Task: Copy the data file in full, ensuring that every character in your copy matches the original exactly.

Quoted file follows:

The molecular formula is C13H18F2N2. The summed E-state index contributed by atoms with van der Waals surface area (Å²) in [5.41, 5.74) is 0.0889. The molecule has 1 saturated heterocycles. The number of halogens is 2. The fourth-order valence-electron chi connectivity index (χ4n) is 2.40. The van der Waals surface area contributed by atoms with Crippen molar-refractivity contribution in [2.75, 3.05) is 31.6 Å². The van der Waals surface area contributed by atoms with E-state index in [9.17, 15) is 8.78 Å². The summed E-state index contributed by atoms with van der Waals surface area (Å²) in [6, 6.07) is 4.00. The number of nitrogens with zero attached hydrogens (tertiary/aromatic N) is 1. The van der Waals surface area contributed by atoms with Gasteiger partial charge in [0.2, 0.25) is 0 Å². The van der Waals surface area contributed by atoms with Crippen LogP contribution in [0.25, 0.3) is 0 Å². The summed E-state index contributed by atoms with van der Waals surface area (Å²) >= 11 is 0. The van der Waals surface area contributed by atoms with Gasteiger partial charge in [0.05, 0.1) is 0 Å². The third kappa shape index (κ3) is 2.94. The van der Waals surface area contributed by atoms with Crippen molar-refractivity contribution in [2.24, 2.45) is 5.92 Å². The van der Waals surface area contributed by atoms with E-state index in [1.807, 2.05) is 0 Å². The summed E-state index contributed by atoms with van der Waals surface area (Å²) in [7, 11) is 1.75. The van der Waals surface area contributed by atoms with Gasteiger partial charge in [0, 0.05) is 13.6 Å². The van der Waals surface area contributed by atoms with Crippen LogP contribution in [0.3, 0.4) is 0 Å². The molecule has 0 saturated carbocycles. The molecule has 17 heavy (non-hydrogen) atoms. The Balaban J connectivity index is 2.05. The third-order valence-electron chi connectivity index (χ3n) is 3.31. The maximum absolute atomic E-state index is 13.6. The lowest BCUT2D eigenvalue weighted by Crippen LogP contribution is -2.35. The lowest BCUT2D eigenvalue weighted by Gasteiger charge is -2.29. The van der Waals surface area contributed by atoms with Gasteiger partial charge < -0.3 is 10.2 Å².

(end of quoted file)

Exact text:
The molecular formula is C13H18F2N2. The summed E-state index contributed by atoms with van der Waals surface area (Å²) in [5.41, 5.74) is 0.0889. The molecule has 1 saturated heterocycles. The number of halogens is 2. The fourth-order valence-electron chi connectivity index (χ4n) is 2.40. The van der Waals surface area contributed by atoms with Crippen molar-refractivity contribution in [2.75, 3.05) is 31.6 Å². The van der Waals surface area contributed by atoms with E-state index in [9.17, 15) is 8.78 Å². The summed E-state index contributed by atoms with van der Waals surface area (Å²) in [6, 6.07) is 4.00. The number of nitrogens with zero attached hydrogens (tertiary/aromatic N) is 1. The van der Waals surface area contributed by atoms with Gasteiger partial charge in [0.2, 0.25) is 0 Å². The van der Waals surface area contributed by atoms with Crippen LogP contribution in [0.25, 0.3) is 0 Å². The summed E-state index contributed by atoms with van der Waals surface area (Å²) >= 11 is 0. The van der Waals surface area contributed by atoms with Gasteiger partial charge in [0.05, 0.1) is 0 Å². The third kappa shape index (κ3) is 2.94. The van der Waals surface area contributed by atoms with Crippen molar-refractivity contribution in [2.24, 2.45) is 5.92 Å². The van der Waals surface area contributed by atoms with E-state index in [1.807, 2.05) is 0 Å². The summed E-state index contributed by atoms with van der Waals surface area (Å²) in [7, 11) is 1.75. The van der Waals surface area contributed by atoms with Gasteiger partial charge in [0, 0.05) is 13.6 Å². The van der Waals surface area contributed by atoms with Crippen LogP contribution in [0.3, 0.4) is 0 Å². The molecule has 0 saturated carbocycles. The molecule has 17 heavy (non-hydrogen) atoms. The Balaban J connectivity index is 2.05. The third-order valence-electron chi connectivity index (χ3n) is 3.31. The maximum absolute atomic E-state index is 13.6. The lowest BCUT2D eigenvalue weighted by Crippen LogP contribution is -2.35. The lowest BCUT2D eigenvalue weighted by Gasteiger charge is -2.29. The van der Waals surface area contributed by atoms with Gasteiger partial charge < -0.3 is 10.2 Å².